12. Michael Pineda, SP Seattle: Scouts in Arizona are raving about the huge (6-7, 260) right-hander's stuff, which is at least No. 2-starter-caliber. He's talented enough to be in a shaky Mariners' rotation coming out of camp, but his big-league debut may be delayed for experience and service-time-clock reasons.
13. Kenley Jansen, RP, Los Angeles Dodgers: As recently as the 2009 World Baseball Classic, the Curacao native was catching for Team Netherlands. His conversion to the bullpen came shortly thereafter, he could be the Dodgers' closer by the end of the season if Jonathan Broxton's inconsistencies continue. The hard-throwing right-hander will begin the season in a setup role.
14. Ivan Nova, SP, New York Yankees: There is a relatively limited ceiling here, but a nice spring that included a six-inning no-hitter against the Orioles in his last outing will win him a spot at the back of the Yankees' rotation. With their offense, that could translate into double-figure wins.
15. Matt Dominquez, 3B, Florida: The spring audition is going well for the 21-year-old top Marlins prospect. He's hitting enough to hang onto the starting job at this point, and there has been little question about his defense.
16. Brett Morel, 3B, Chicago White Sox: He hasn't received Ozzie Guillen's nod as the starter, as Mark Teahen is having a big spring. But Morel showed well in his late-season callup, and assuming his defense stays solid, the Sox can afford to have him hit at the bottom of their order.
17. Zach Britton, SP, Baltimore: The Orioles' top prospect has pitched himself into rotation consideration this spring, piggy-backing a strong 2010 minor-league season. There's too much excitement about a potential .500 season in Baltimore, and when that wears away, you'll see Britton, 23, brought along slowly at the big-league level.
18. Jordan Walden, RP, Los Angeles Angels: A big right-hander with a high-90s fastball but inconsistent command, Walden figures to start the season in a middle-relief role. But the back of Mike Scioscia's pen is anything but firmed up, so Walden could take on a higher profile as the season progresses.
19. Domonic Brown, OF, Philadelphia: He'd be much higher on this list, but had surgery to repair a fracture in his hand, and will miss about six weeks. Then he'll need a couple of months at Triple-A, so don't expect him until the second half. In the meantime, it's Ben Francisco and John Mayberry Jr. in right field for the Phillies.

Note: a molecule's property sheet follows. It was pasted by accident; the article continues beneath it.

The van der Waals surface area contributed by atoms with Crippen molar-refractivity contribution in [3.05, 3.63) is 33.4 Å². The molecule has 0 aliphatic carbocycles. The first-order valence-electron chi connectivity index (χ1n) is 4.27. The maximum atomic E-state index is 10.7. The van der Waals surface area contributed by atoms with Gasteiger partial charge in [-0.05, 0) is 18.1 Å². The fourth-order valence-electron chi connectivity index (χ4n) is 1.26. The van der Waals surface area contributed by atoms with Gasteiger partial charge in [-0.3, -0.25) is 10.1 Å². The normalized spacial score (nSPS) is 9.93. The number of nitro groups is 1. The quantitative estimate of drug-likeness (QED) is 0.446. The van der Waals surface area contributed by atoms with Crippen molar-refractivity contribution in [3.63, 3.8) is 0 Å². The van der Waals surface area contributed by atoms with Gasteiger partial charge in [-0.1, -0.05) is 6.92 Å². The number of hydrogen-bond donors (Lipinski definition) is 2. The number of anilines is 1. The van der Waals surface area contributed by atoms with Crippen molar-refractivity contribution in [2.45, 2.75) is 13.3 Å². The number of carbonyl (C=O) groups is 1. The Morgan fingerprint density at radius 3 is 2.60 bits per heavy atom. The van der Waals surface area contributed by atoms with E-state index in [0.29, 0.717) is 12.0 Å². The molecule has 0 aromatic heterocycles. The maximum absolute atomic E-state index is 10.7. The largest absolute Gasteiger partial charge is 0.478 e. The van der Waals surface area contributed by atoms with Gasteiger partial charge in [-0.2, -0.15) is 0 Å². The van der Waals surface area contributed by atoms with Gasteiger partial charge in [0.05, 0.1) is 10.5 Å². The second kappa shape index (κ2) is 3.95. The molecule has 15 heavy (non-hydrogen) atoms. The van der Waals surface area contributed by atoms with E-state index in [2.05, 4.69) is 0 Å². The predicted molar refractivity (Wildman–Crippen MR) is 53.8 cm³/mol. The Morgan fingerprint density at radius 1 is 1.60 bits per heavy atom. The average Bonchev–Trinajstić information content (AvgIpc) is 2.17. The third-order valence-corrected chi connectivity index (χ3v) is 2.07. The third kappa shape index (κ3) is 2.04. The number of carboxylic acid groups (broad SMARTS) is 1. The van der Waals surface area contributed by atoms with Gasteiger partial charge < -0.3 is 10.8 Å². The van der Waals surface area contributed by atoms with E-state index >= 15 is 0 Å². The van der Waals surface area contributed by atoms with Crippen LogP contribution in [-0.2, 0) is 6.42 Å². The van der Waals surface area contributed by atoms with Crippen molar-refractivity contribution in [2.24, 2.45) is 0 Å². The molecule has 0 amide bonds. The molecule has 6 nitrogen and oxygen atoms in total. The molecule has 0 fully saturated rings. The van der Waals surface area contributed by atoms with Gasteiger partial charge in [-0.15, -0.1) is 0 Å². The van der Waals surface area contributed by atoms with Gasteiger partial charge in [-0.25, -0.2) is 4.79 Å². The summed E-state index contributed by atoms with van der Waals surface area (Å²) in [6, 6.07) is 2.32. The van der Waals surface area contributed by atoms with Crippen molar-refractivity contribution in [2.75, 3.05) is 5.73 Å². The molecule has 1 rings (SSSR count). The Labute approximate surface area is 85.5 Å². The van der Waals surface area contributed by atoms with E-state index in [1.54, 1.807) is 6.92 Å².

20. Dustin Ackley, 2B, Seattle: The 2009 No. 2 overall pick is in the midst of a transition to second base, and veterans Adam Kennedy and Brendan Ryan currently are in the way. But at some point in what figures to be another lost Mariners' season, the job will turn over to Ackley.
21. Jesus Montero, C; Manny Banuelos, SP, New York Yankees: Most likely, it will take an injury or ineffectiveness at the big-league level — or a trade — for either to get much of a shot this season. But few question Montero's power bat, and the 20-year-old Banuelos is convincing Joe Girardi — if not Brian Cashman — that he can succeed now at the big-league level.
22. Mike Moustakas, 3B; Eric Hosmer, 1B; Mike Montgomery, SP; Will Myers, C, Kansas City: The foursome of Royals prospects — all rated in the game's top 20 — aren't quite ready at this point, but aren't far off, either. With the Royals heading for another 95-100-loss season, there will be pressure on the organization to give fans something to get excited about later this season.
23. Desmond Jennings, OF, Tampa Bay: Already sent down, he'll have to tear up Triple-A to force an early-season recall. His best chance in 2011 may be the Rays falling out of the playoff chase, and then deciding to give the 23-year-old center fielder some at-bats.
24. Chris Carter, OF, Oakland: There just aren't many true power-hitting outfielders out there these days, and nobody can question Carter's power. But average and strikeout concerns will limit opportunity after the A's spent off-season money on Josh Willingham, David DeJesus and Hideki Matsui.
25. Mike Trout, OF, Los Angeles Angels: Ranked first or second on all prospects lists, the 19-year-old center fielder could make a September cameo. Will the Nationals do the same with the game's other teenage sensation, 18-year-old Bryce Harper?